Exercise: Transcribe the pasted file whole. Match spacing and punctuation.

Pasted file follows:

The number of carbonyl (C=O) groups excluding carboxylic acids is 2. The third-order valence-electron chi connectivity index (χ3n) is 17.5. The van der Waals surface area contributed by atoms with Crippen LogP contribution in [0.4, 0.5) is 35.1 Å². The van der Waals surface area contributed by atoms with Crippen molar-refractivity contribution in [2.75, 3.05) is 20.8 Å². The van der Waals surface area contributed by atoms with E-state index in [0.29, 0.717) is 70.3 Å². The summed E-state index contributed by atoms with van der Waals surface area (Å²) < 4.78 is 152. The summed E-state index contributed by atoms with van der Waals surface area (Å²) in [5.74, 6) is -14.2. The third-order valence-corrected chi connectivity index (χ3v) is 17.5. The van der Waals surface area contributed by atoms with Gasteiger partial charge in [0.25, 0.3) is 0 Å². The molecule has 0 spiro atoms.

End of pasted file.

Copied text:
The number of carbonyl (C=O) groups excluding carboxylic acids is 2. The third-order valence-electron chi connectivity index (χ3n) is 17.5. The van der Waals surface area contributed by atoms with Crippen LogP contribution in [0.4, 0.5) is 35.1 Å². The van der Waals surface area contributed by atoms with Crippen molar-refractivity contribution in [2.75, 3.05) is 20.8 Å². The van der Waals surface area contributed by atoms with E-state index in [0.29, 0.717) is 70.3 Å². The summed E-state index contributed by atoms with van der Waals surface area (Å²) < 4.78 is 152. The summed E-state index contributed by atoms with van der Waals surface area (Å²) in [5.74, 6) is -14.2. The third-order valence-corrected chi connectivity index (χ3v) is 17.5. The van der Waals surface area contributed by atoms with Gasteiger partial charge in [0.25, 0.3) is 0 Å². The molecule has 0 spiro atoms.